The methods of exploration I have chosen highlight the interdisciplinary nature of the topic and target the insider perspective as strongly as possible, combining techniques of narrative autoethnographic writing with music and audio composition, systematic self observation, video recordings, interviews and personal communications to build a detailed picture of a life lived. Autoethnography must also relate the personal to the cultural (Ellis & Bochner, 2000, p. 739), to explore, observe, describe and evoke, such that the reader gains an understanding of not just the subject and their place in the world and the universe, but their own as well. It is the ultimate empathic gift. Which, as my story will reveal, is somewhat ironic.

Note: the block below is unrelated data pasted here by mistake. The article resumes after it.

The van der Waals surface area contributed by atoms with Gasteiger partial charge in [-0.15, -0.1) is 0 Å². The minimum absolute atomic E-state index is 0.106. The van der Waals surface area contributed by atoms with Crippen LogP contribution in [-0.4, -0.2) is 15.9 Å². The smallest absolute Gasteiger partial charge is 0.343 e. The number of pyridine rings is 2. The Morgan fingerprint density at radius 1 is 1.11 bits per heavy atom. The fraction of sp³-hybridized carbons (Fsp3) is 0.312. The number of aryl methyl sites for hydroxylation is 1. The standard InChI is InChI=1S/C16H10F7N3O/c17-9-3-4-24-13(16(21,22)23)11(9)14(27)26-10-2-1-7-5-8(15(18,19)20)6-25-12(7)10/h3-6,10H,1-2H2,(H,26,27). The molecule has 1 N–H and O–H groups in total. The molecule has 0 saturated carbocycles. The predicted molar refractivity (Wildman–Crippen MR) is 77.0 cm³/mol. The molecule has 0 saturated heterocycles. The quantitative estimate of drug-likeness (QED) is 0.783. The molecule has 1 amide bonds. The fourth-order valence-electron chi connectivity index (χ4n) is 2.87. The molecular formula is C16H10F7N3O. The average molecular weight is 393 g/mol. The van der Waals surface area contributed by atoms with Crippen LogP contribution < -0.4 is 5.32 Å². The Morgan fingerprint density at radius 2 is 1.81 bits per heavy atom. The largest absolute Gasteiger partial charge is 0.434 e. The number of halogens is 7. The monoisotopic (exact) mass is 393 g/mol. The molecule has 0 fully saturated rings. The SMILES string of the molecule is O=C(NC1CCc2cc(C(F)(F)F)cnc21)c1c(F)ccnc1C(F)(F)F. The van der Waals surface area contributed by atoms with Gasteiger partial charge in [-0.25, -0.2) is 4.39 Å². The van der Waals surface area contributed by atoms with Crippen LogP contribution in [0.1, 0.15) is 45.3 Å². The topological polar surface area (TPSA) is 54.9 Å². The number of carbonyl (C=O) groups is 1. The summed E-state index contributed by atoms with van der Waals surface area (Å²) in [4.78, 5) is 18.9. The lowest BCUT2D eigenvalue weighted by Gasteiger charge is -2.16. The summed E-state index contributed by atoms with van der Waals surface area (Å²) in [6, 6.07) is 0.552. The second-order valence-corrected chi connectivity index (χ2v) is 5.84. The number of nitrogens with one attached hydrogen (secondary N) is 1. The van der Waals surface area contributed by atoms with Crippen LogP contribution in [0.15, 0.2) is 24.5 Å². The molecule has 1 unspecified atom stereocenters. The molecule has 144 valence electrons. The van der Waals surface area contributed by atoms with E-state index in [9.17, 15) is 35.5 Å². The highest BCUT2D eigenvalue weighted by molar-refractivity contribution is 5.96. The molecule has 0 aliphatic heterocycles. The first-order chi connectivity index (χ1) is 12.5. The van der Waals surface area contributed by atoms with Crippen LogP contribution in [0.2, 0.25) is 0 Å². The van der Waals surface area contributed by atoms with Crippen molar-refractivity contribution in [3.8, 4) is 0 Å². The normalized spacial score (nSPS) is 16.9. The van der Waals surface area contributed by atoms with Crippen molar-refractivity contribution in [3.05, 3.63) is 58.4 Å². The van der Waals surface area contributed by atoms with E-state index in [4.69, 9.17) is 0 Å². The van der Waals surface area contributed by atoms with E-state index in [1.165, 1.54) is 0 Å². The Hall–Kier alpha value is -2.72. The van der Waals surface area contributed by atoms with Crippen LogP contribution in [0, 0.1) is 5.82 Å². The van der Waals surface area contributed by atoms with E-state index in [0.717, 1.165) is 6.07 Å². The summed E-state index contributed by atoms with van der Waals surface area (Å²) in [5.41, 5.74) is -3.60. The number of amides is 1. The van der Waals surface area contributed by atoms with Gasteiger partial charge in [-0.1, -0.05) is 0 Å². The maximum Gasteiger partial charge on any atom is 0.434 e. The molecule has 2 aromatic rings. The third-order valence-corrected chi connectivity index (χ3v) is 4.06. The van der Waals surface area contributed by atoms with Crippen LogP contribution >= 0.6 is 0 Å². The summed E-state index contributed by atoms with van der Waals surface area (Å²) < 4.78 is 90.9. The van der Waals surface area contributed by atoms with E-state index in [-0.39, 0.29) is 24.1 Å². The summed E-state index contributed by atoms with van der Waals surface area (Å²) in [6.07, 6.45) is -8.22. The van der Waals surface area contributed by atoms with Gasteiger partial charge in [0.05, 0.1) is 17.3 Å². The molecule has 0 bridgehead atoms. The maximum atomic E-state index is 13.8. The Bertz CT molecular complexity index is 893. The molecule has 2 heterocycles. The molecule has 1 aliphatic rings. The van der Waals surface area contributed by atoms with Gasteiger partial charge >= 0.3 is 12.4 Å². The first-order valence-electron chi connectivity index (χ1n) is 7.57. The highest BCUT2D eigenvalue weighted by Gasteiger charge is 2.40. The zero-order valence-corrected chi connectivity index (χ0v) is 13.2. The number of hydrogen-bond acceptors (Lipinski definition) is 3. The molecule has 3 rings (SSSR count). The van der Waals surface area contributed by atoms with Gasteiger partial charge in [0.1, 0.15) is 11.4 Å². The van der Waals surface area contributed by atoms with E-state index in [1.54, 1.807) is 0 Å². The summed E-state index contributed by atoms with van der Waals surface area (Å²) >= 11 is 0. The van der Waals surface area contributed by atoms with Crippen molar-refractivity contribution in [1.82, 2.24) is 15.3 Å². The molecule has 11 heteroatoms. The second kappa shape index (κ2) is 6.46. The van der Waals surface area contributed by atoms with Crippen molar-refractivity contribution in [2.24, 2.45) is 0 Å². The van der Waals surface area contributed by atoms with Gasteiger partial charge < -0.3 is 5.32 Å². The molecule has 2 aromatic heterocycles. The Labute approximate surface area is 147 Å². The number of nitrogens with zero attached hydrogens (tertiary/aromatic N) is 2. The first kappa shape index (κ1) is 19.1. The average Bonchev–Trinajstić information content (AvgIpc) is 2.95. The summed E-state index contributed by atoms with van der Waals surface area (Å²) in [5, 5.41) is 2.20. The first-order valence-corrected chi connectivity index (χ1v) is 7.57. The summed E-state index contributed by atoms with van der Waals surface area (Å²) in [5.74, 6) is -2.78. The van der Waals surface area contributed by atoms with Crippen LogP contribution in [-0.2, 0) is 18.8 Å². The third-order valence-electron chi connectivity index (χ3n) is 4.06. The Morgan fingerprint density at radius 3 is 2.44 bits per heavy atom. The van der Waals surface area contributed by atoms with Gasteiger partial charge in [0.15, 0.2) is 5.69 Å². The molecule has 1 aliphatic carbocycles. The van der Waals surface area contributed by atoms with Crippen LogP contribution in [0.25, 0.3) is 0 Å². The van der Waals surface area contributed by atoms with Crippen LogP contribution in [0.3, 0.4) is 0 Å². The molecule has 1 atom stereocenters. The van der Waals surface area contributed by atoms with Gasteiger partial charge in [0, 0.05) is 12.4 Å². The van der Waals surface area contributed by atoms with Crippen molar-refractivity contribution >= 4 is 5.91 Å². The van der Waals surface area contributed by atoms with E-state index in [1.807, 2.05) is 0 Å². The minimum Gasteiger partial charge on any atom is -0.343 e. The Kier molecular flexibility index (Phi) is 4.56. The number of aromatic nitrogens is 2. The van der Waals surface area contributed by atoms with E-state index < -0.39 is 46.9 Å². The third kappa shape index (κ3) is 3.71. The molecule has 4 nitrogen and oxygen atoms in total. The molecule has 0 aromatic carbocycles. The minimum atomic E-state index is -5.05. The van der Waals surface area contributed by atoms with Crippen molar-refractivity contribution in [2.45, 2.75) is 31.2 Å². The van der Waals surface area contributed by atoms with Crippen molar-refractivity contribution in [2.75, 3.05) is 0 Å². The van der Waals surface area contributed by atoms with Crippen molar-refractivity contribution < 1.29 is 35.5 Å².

While Said defined the concept of the Other in relation to cultural difference (Said, 1979), the concept has been around in literature since Plato. Recent writers have examined the idea in relation to topics closer to hand, such as cognitive Otherness (Hallam & Street, 2000) and the way we engage with and speak for others in narrative discourse (van Pelt, 2000). Asperger’s Syndrome, as mentioned above, is characterised by “differences” in sensory reception and perception, processing, thought patterns, emotions and communication. It therefore is relevant to provide as much as possible a glimpse into my “world” or reality through the presentation media itself. In keeping with Richardson’s suggested criteria for assessment of narrative text a) substantive contribution b) aesthetic merit c) reflexivity d) emotional impact e) expression of a reality (Richardson, 2000, p. 254) and further development and exemplars by other researchers (Denzin, 2000, p. 262; Ellis, 2000, pp. 273-276; Piercy & Benson, 2005), I have chosen to present the data, the raw materials of investigation using what Piercy and Benson call “aesthetic methods of qualitative representation” (Piercy & Benson, 2005, p. 109), as autoethnographic text, music and sound sculpture, lyrics and filmed discussion, with the aim of encouraging an evocative engagement and interpretation on the part of the reader (Denzin, 1997). Indeed the format itself has been instrumental in drawing associations within the data.